Egypt arrests 1,900 to prevent more protests this weekend
The protests were small and scattered — no more than a few hundred people spread across several Egyptian cities to demand the removal of President Abdel Fattah Sisi.
But in a country that came to understand the political power of crowds during the Arab Spring uprising eight years ago, the government moved swiftly to prevent last Friday’s protesters from gaining momentum.
Amid calls for more protests this Friday, authorities arrested 1,915 people in six days, according to the Egyptian Center for Economic and Social Rights.
Those swept up in the dragnet include protesters, activists, human rights lawyers, journalists, academics, politicians, even spectators filming the protests from their balconies.
They face charges of taking part in an illegal protest, using social media to call for participation in protests, spreading false information, contributing to the goals of a terrorist group and undermining national security, according to Mohamed Lotfy, executive director of the Egyptian Commission for Rights and Freedom.
Police presence has been beefed up in Cairo’s Tahrir Square, the heart of the 2011 protests that toppled longtime Egyptian leader Hosni Mubarak.
Mohamed Morsi, a member of the long-suppressed Muslim Brotherhood, became the country’s first democratically elected president. But Sisi wielded growing opposition to Morsi and the Brotherhood to oust him in 2013.
Under Sisi, repression is worse that it was in the Mubarak era. Protests have been essentially outlawed; even a mildly critical comment on Facebook can be dangerous.
That made last week’s demonstrations in Cairo, Alexandria, Suez, Damietta, Mahalla and elsewhere a surprise. They were the first popular expression of resistance to Sisi.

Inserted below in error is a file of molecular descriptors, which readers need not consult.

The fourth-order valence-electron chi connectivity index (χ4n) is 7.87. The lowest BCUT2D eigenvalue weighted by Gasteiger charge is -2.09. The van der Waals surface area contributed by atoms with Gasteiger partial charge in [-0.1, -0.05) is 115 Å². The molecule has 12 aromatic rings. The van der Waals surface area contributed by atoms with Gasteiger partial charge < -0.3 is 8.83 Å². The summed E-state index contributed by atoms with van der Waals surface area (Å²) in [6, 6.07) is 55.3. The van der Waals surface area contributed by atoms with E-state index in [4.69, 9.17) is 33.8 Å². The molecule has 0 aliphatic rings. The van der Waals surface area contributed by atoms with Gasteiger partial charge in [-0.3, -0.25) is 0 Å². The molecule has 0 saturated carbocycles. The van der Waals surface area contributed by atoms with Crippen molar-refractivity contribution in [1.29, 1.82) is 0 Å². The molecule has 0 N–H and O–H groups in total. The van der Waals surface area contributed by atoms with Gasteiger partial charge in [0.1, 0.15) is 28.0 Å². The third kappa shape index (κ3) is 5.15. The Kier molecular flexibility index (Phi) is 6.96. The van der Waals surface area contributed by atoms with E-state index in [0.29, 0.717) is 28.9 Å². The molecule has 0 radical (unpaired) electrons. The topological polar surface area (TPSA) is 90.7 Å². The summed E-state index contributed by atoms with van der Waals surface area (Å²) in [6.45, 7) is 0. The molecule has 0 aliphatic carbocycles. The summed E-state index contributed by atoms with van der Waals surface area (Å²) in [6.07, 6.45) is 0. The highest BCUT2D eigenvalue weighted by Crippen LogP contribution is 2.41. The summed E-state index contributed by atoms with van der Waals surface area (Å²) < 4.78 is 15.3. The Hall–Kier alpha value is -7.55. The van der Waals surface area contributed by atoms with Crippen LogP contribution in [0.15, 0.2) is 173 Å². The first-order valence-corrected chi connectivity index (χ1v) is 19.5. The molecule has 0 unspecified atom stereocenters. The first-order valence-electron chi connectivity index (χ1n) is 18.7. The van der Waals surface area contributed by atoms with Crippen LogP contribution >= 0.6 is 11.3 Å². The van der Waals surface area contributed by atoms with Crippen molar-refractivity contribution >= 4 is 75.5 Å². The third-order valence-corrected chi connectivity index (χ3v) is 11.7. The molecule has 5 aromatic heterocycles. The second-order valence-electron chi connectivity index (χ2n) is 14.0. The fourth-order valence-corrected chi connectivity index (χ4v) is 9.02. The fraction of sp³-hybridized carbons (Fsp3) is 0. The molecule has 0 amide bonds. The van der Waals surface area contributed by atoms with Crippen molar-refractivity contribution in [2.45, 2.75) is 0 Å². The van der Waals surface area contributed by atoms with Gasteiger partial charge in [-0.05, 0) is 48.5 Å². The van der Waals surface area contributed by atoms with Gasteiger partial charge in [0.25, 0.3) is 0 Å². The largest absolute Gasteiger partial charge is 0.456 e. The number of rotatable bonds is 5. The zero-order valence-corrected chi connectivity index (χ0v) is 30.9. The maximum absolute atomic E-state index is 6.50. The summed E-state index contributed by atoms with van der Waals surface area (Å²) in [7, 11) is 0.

The “taboo” of demonstrating “is broken now,” Lotfy said.
To the frustration of the authorities, the person who initiated the protests lives outside their jurisdiction — in Spain.
Mohammed Ali, a 45-year-old Egyptian actor who also works in the military contracting industry, has riveted Egypt over the last few weeks with video performances on social media excoriating the Sisi government with accusations of corruption and waste.
Among his favorite allegations is that pricey renovations were made to presidential palaces at the behest of Sisi’s wife.
It was on Ali’s orders that protesters walked openly in the streets after a soccer match between two of the country’s biggest teams last Friday and demanded Sisi leave office.
Ali has offered no evidence to support his allegations, but they have struck a nerve in a country that has endured rising poverty rates and harsh austerity measures accompanying a $12-billion loan from the International Monetary Fund.
The government has mounted its own media campaign against the protests.
Authorities have disrupted Facebook Messenger — an important means of communication for Egypt’s demonstrators — according to Netblocks, a group that monitors online censorship.
The government already blocks roughly 500 websites; this week it cut off those of the BBC and Alhurra, a U.S. government-funded public Arabic language channel that aims to improve America’s image in the region.
The government has also mobilized artists, musicians and other celebrities to post videos on Facebook and Twitter earnestly expressing loyalty to Sisi and in some cases warning of external forces that wish the country ill.
The government sent foreign journalists stationed in the country an email telling them what they produced was “carefully monitored” and advising them to “abide by professional codes of conduct.”
“Social media outlets should not be considered as sources of news or reporting,” it said.
In the rare instances that pro-government media have mentioned the protests, it is to blame the Muslim Brotherhood. Sisi, who attended the United Nations General Assembly in New York this week, told reporters that “political Islam” was to blame for the unrest.
Ali has called for a “million-man march” this Friday, but experts said that sort of turnout is highly unlikely.
Amy Hawthorne, a research director at the Project on Middle East Democracy, said the current wave of arrests “will be chilling and may have the effect of making a lot of people too nervous to go down to the streets.”
Islam is a special correspondent.
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